Why Can I Taste My Eye Drops?

Since your eye drops will mostly find their way to your mouth through the lacrimal ducts, you should try bending your head to the floor after administering eye drops. Also, ensure that no drops fall to your cheek or mouth directly due to poor head positioning when administering the eye drops in your eyes. It would help to wash your hands after using eye drops to avoid ingesting the eye drops from your hands.

Even though eye drops get administered to the eyes, it becomes possible to taste them in your mouth. Most people who use eye drops have confirmed tasting the eye drops in the mouth. In most dry eye problems, you will get eye drops prescriptions.

Other eye diseases get treated with eye drops’ medication too. Given that these eye drops don’t get manufactured for oral ingestion, they may be devoid of appropriate flavorings; hence most people find their taste irritating.

Is it bad that I can taste my eye drops?

Although the tasting of eye drops in the mouth may not be a cause for alarm, the eye drops that find their path to the mouth don’t perform their required treatment in the eye and can get considered wasted.

This non-functioning may translate to ongoing eye problems. Some people who find the taste most obnoxious may even rule out the usage of eye drops altogether, heightening the risk of escalation in eye problems, infections, and complications.

Common reasons for that eye drops taste in your mouth

There are several reasons why one tastes eye drops in their mouth. One of the reasons gets embedded in the physical anatomy surrounding the connection between the eyes, the nasal cavity, and the throat.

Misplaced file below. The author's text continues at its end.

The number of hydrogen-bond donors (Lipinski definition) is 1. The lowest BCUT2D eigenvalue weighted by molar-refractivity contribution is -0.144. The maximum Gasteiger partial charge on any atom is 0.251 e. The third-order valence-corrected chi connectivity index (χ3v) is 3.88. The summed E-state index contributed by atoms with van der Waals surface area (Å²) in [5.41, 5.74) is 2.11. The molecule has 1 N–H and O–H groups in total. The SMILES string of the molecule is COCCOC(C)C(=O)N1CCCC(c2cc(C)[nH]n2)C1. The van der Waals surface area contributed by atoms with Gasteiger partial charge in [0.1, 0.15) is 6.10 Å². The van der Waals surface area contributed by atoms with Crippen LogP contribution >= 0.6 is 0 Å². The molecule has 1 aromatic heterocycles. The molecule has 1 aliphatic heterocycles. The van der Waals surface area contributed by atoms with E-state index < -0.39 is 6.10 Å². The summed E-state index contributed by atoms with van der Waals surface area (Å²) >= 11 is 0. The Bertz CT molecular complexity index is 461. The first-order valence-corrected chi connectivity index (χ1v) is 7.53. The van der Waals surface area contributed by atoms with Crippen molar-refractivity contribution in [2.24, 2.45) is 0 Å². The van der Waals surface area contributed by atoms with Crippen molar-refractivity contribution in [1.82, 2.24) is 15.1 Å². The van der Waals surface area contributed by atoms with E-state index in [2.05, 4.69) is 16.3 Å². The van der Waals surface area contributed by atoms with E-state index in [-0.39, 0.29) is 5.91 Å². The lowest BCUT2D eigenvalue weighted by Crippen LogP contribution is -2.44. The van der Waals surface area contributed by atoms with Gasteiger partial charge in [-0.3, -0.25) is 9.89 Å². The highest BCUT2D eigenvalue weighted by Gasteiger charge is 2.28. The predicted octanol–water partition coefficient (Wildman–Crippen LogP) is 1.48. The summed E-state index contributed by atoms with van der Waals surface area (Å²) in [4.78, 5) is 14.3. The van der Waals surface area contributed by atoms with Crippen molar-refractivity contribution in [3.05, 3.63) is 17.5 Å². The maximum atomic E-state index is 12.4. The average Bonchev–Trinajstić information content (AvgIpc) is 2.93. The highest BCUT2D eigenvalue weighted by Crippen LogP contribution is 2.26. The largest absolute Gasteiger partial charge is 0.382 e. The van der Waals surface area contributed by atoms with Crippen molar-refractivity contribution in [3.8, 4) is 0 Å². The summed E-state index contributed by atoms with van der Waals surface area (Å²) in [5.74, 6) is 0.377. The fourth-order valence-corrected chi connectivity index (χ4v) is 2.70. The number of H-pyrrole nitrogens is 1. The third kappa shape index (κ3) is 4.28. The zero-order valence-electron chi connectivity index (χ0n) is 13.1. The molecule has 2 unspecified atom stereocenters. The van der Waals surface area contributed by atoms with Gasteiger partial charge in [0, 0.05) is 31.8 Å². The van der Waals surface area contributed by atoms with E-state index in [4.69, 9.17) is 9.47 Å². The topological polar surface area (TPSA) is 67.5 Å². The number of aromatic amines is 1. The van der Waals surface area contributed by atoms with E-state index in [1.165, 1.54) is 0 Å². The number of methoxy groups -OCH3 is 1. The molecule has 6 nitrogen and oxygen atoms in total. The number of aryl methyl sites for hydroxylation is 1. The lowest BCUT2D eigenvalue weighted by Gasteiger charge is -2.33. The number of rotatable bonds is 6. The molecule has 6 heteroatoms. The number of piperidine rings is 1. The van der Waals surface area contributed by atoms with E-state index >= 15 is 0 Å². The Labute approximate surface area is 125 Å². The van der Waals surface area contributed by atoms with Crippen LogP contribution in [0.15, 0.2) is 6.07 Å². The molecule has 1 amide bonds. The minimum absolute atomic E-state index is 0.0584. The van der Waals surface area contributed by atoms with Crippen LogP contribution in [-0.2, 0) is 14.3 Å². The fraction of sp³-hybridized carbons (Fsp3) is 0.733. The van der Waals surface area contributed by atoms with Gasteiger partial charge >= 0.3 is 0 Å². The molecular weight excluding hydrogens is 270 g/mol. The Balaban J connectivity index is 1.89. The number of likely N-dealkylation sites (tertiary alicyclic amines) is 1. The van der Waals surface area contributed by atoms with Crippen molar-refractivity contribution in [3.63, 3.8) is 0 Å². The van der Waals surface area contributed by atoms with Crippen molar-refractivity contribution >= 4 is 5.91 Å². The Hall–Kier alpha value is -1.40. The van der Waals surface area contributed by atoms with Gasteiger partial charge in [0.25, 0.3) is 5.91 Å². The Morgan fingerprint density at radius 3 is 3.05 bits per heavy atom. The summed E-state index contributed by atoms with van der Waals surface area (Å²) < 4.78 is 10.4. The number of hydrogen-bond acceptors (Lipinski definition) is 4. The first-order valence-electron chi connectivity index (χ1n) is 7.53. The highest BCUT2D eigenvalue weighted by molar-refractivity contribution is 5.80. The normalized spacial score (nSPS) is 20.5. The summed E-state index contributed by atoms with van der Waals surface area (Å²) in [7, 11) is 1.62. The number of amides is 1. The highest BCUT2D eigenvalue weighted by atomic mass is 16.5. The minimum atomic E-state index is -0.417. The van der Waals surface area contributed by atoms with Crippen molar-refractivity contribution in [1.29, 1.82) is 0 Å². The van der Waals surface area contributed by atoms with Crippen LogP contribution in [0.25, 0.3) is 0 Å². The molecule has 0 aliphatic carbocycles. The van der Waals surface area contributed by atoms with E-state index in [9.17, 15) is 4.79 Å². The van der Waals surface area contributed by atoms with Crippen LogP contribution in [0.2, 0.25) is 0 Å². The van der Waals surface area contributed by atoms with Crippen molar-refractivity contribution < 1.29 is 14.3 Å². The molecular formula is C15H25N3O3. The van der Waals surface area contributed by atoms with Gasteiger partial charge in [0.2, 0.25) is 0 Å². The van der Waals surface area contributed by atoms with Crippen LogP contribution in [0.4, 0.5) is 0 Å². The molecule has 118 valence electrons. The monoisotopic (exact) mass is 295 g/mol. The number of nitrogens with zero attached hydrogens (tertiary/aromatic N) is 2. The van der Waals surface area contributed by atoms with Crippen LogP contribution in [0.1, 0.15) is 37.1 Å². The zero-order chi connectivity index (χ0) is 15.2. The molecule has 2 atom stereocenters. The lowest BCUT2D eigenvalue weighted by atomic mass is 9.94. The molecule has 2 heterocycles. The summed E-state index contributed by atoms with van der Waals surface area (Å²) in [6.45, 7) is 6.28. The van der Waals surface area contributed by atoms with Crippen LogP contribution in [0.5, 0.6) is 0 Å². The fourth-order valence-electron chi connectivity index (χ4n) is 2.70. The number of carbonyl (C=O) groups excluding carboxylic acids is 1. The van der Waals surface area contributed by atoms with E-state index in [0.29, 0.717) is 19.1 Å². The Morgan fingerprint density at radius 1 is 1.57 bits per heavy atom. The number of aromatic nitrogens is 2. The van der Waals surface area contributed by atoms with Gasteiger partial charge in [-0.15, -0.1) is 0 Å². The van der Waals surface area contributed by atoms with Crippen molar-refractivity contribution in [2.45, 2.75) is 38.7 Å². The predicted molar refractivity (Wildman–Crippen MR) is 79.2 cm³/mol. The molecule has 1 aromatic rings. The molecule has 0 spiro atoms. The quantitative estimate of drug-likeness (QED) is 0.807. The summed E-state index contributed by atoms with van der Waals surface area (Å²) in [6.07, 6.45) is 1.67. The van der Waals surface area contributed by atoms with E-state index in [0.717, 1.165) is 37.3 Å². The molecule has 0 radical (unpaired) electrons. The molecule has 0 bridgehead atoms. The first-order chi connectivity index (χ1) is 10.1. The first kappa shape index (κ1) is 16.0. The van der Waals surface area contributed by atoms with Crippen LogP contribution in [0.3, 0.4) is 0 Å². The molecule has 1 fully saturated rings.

Other reasons may include applying eye drops, which gives a lot of room to common human errors.

There happen to be various techniques that we can use to avoid feeling the taste of our eye drops in our mouths. One of them would be a way of blocking the connection between the eyes, nasal cavity, and throat.

Another method that may be basic enough is how many drops of eye drops you apply to each eye, at what time intervals, where precisely in the eyes you place the eye drops. Even the posture of your head during the entire process may determine.

The underlying reason for all of the above is to allow the eye drop adequate time in the eye for it to work as intended and at the same time minimize the side effects and any inappropriate wastage.

So why can we taste eye drops?

1. The lacrimal punctum

Have you ever thought about why you get a running nose every time you cry? That may be very simple. It means a connection between the eyes and the nasal cavity.

Specifically, a small opening is visible at the inner side of the eye, just adjacent to the nose on the periphery of the lower eyelid. It may be very unlikely to miss it when you look closely for it in a mirror. The opening, lacrimal punctum, as it may be known, has the function of draining excess fluids out of the eye. The lacrimal punctum cascades downwards to the lacrimal sac and lacrimal ducts that happen to run alongside the nasal cavity.